In the next section, we are going to try to simplify our model even further and also try to improve it based on the observed behavior.
Simplifying the Simulation Model
As already mentioned, the simulation model presented can be optimized by using simplified models of the components. We can also take advantage of the power of the Modelica language in System Modeler to create simplified behavioral models that match the behavior of the original circuit. The objective of this is to create a simpler and faster model that we can port to an audio platform and use to create actual music. In my previous blog post in this series, I showed how I create plugins for the VCV Rack open-source Eurorack simulator.
Because we already have the circuit split into sections, we can try to create an equivalent simplified model for each section. We’ll use causal connectors to communicate each of the sections of the circuit. This means instead of using electric terminals (acausal connectors), we will use inputs and outputs.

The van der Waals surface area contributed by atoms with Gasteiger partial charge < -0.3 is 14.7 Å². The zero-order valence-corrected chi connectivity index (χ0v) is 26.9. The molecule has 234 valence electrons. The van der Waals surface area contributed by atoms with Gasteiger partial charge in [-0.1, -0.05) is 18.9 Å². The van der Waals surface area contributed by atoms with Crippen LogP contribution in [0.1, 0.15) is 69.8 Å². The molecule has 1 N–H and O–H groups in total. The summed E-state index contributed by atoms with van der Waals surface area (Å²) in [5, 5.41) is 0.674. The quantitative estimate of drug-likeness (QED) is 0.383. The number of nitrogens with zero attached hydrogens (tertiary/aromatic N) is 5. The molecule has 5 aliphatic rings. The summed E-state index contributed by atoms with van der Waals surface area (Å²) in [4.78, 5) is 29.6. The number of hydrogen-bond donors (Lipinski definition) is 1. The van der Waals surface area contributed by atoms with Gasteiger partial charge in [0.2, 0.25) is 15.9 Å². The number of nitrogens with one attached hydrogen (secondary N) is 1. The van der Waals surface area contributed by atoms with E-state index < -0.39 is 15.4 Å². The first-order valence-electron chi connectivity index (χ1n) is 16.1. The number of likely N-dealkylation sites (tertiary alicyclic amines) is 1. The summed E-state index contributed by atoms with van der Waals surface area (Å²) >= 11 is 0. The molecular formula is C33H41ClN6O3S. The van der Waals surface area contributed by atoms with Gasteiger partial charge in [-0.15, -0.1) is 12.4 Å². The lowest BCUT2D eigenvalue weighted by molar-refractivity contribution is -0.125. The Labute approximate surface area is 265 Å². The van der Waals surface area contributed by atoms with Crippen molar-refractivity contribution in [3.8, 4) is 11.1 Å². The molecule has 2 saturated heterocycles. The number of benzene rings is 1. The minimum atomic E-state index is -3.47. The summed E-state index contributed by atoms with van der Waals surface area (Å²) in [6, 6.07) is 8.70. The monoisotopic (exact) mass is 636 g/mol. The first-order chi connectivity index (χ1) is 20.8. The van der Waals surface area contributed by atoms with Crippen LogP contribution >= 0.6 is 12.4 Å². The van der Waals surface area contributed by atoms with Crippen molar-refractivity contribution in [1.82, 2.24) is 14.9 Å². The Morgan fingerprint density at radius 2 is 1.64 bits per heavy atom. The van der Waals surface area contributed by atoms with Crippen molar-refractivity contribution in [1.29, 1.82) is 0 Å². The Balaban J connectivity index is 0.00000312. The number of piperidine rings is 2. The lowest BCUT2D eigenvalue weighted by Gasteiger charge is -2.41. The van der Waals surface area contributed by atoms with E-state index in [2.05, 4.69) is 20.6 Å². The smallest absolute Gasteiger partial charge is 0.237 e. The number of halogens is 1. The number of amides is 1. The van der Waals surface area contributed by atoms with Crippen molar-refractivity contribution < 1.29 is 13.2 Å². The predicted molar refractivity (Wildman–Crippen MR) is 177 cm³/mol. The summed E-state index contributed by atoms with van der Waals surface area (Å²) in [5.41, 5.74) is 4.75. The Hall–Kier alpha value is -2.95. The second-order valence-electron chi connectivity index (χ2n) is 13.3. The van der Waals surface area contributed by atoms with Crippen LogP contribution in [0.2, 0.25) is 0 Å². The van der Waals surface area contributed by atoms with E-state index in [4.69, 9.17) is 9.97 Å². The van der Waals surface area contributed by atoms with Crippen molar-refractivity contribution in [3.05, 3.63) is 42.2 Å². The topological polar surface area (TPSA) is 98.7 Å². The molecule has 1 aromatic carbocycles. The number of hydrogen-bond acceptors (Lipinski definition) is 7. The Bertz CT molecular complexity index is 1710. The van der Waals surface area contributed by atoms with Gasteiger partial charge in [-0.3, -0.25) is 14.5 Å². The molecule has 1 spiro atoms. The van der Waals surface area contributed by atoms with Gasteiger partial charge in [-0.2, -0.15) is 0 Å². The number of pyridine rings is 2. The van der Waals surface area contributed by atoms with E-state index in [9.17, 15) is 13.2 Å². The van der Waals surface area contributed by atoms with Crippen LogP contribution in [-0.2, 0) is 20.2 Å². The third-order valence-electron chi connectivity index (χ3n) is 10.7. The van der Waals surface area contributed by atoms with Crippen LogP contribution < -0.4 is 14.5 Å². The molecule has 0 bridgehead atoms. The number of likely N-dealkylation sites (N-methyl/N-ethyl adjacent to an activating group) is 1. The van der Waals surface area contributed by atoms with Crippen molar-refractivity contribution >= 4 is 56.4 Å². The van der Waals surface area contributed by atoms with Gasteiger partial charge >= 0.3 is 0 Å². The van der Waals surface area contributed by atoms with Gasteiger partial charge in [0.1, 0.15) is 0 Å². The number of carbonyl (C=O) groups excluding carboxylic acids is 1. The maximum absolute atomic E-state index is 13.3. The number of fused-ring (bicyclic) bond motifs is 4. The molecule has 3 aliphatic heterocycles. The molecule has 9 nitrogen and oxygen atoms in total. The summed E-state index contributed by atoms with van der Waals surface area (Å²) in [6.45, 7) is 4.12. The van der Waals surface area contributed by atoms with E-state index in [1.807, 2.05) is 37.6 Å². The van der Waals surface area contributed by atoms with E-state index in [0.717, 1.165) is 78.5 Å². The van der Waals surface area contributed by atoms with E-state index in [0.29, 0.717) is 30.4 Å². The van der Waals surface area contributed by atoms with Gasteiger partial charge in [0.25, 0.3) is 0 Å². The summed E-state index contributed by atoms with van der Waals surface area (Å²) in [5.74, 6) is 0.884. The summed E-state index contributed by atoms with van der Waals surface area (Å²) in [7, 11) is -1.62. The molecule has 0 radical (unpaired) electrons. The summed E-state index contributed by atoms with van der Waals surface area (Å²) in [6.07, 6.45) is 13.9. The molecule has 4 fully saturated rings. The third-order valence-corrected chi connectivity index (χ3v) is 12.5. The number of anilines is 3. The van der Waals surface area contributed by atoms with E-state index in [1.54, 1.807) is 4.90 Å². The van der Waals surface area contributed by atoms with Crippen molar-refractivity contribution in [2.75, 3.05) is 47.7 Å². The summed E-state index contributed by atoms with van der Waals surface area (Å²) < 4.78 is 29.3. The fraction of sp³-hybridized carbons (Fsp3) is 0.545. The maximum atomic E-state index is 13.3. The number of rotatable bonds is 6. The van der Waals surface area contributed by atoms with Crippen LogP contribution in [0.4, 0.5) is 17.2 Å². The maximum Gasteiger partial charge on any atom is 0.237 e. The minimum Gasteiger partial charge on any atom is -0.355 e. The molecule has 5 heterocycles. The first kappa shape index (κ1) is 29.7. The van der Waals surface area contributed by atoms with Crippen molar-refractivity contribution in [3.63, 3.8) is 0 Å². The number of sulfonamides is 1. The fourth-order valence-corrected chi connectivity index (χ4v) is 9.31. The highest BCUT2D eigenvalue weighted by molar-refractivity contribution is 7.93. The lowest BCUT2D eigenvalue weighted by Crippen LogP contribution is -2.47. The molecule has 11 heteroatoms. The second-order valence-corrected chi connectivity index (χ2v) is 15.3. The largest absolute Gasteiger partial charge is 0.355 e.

Let’s start with Section 1. When analyzing this section, we concluded that it behaves as a controlled switch. The Trigger signal, which can be represented as a Boolean signal, controls the flow of the Accent signal. Using System Modeler, we could replicate this behavior by using some of the existing components. In this case, however, I have decided to create my own model to show you how to make custom models using the Modelica language.
I start by creating a new model in System Modeler. (Check out the System Modeler tutorials to learn more about model creation.) Then I drag the inputs and outputs into the Icon View to locate them in my preferred position:
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Once I have the icon for my model, I can switch to Text View to type the code of my behavioral model:
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You can see in the code that this model consists of a single equation that defines the value of the output. You may notice that as soon as the Trigger signal becomes “true,” the Accent is sent to the output. This model differs from the original when the Accent signal is less than 2 V. In that case, the original model did not produce an output. This is not an issue because the Accent signal is supposed to have a range from 4 V to 14 V. On the contrary, this simple model would allow us to produce sounds with an Accent less than 2 V. In the following plot, you can see the results. Modeling it this way removes two transistors: